Starring Nora Miao, Tang Ching, Angela Mao, Paul Chang Chung, Lee Kwan, James Tin Jun, Lydia Shum, Pai Ying, Patrick Tse Yin, Han Ying Chieh
Directed by Lo Wei
Expectations: Moderately high. I’m eager to see the film that launched Golden Harvest.
Sometime in 1970, Shaw Brothers executives Raymond Chow and Leonard Ho left the company to start up their own. They hoped to create a studio that would breed creativity instead of stifle it like they felt the Shaw Brothers did, and thus Golden Harvest was born. Many others defected from the Shaw camp as well, and on this film some of the notable people include director Lo Wei and martial arts choreographers Han Ying-Chieh and Sammo Hung. This focus on creativity isn’t so much in evidence in The Invincible Eight, but it does show itself over the studio’s history. And it was ultimately this focus that also allowed Golden Harvest to woo a young Bruce Lee away from a potential Shaw contract, writing martial arts film history when, later in 1971, Lo Wei directed the classic film The Big Boss.
With the short history lesson out of the way, I can now focus on The Invincible Eight. I had high hopes that this film would continue along the path of Lo Wei’s previous film Brothers Five, delivering creative, incredible martial arts action well ahead of its time. It succeeds in being entertaining, and being a fun wuxia film, but innovative it really isn’t. The Invincible Eight feels like it was made by a newly formed, upstart studio, as every single aspect of the production is a step down from the Shaw films from the same era. The film has tons of positives in its corner, but it’s hard to get past the fact that it would’ve been a lot more thrilling had it been made under the Shaw banner.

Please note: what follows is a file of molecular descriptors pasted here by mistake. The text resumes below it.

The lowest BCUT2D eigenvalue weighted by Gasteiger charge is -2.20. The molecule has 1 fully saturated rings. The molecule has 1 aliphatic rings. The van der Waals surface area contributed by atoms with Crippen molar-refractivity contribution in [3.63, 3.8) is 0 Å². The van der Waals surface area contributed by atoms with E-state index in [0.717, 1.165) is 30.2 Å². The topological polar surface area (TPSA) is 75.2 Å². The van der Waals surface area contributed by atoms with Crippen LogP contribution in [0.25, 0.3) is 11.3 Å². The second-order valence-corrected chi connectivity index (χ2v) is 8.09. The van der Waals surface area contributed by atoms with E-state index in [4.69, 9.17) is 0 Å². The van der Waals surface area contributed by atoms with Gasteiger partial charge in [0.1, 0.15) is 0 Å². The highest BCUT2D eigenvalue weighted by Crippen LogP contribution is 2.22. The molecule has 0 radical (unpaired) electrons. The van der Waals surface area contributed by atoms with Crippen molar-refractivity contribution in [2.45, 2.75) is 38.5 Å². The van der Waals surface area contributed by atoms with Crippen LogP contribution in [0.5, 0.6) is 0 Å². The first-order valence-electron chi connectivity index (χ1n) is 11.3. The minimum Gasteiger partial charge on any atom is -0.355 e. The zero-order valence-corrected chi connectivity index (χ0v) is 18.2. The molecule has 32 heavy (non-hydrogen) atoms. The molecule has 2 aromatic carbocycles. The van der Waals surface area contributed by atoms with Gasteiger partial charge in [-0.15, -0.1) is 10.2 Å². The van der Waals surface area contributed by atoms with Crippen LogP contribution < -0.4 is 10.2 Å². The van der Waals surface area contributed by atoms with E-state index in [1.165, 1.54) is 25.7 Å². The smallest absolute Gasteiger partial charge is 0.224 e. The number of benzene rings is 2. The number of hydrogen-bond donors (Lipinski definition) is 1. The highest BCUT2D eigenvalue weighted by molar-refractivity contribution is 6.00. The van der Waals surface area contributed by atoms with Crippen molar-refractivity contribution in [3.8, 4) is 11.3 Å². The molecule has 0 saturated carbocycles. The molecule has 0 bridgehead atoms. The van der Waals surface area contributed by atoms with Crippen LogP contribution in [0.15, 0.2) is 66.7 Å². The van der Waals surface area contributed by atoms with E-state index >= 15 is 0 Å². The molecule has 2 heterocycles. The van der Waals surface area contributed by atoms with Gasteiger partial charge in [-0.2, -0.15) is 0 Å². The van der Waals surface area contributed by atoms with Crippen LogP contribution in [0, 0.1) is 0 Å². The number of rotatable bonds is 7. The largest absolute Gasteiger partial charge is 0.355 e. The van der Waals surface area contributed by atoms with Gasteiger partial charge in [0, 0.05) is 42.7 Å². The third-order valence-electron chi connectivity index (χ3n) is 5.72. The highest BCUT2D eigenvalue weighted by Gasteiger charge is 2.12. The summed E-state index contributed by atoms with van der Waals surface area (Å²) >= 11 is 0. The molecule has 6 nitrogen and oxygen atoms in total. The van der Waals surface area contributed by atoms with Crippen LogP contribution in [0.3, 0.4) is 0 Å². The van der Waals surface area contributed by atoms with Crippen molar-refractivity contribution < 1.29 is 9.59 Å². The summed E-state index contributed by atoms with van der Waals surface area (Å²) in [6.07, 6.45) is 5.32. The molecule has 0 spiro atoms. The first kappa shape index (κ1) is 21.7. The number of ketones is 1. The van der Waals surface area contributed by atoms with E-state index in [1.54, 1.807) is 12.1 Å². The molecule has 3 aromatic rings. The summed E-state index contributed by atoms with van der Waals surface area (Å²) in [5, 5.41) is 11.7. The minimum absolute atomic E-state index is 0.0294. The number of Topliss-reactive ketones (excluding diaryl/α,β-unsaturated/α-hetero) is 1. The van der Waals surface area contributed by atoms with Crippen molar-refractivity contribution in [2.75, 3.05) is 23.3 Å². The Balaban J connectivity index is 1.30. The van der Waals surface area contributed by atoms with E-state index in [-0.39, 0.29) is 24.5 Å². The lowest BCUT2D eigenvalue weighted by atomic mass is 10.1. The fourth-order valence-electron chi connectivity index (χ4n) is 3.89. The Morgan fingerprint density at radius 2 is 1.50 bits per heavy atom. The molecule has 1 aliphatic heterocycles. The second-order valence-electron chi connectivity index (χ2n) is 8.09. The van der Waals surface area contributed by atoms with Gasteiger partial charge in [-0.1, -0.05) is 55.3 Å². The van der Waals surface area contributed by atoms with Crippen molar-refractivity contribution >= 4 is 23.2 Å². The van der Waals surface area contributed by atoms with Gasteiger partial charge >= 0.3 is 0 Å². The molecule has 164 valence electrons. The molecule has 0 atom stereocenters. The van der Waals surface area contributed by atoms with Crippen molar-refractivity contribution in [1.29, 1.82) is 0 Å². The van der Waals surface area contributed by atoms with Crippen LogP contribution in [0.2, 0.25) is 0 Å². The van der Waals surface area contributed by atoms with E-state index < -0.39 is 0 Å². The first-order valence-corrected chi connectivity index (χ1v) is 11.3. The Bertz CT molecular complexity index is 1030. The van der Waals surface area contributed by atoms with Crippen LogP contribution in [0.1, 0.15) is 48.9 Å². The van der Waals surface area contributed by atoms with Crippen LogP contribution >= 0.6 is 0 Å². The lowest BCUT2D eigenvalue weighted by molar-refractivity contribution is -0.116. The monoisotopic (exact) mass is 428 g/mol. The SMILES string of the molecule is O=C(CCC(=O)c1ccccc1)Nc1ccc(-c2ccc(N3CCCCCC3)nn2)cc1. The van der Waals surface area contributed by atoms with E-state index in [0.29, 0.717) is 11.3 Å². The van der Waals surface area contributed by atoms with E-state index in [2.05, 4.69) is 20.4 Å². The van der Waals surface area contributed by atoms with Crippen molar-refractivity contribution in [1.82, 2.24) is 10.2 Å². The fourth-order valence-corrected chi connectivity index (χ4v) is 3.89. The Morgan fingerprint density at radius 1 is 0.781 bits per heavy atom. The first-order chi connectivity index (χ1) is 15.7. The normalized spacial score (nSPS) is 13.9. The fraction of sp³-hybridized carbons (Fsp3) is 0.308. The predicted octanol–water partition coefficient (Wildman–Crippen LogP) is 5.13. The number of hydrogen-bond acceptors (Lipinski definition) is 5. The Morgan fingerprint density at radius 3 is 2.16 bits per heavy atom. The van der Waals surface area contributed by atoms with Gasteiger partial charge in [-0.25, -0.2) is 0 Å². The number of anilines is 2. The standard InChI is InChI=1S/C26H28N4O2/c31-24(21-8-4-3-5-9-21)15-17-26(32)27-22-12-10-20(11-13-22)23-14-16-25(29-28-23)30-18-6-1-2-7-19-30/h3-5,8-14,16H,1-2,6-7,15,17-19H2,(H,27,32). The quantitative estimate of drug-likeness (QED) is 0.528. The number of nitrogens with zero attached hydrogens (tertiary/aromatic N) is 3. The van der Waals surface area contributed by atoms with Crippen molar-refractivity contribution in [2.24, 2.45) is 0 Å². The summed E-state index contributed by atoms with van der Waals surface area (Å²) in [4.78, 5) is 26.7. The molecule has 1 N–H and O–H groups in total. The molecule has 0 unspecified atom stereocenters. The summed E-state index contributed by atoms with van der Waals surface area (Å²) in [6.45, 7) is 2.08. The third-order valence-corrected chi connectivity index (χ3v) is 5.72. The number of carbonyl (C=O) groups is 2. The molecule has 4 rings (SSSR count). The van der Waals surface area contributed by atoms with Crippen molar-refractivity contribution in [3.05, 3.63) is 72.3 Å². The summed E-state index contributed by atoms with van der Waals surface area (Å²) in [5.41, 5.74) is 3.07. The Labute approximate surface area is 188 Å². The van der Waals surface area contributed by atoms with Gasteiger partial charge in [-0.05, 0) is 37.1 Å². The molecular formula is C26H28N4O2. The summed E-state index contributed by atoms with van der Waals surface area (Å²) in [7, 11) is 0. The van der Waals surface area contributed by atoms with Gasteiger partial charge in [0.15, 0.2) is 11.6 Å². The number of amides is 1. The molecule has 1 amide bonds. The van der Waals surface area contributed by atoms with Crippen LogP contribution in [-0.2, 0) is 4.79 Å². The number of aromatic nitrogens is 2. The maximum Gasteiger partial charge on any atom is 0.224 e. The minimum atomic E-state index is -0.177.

But that’s not to say that The Invincible Eight is not without merit, in fact, it’s actually a lot better than many of the Shaw Brothers wuxia films. The story is well-told and interesting, unfolding in unexpected ways and pulling you deeper into the narrative as the film progresses. They knew they needed a good film to kick off the studio so it’s no surprise that they adapted one of Ni Kuang’s novels to make the film. Before he became the highly influential martial arts screenwriter, Ni Kuang was a highly influential martial arts novelist, and his story plays very well on the screen (even with someone else adapting it). The story also kind of shoots the movie in the foot by having eight protagonists, but Lo Wei is a filmmaker good enough to balance their screen time and make each one stand out from the others.
And what are these eight protagonists doing, you ask? Well, they’re banding together to take out an evil general who killed all of their parents! It’s not just revenge, it’s revenge times eight! And that’s pretty much it! There’s more to it, of course, but that’s the part that really matters when you boil it down. Choreographer Han Ying-Chieh plays the evil general (to great results), and the heroes are played by a mix of seasoned players (Tang Ching, Lee Kwan, James Tin Jun, Lydia Shum, Paul Chang Chung, Patrick Tse Yin) and a couple of notable newcomers (Angela Mao, Nora Miao). The female players stand out the most, and are given the most interesting roles, with the exception of the general’s right hand man played by Pai Ying. He wields a whip, in addition to commanding a whip-wielding death squad of nine dudes (that also happens to include future stars Sammo Hung, Bruce Leung & Lam Ching-Ying).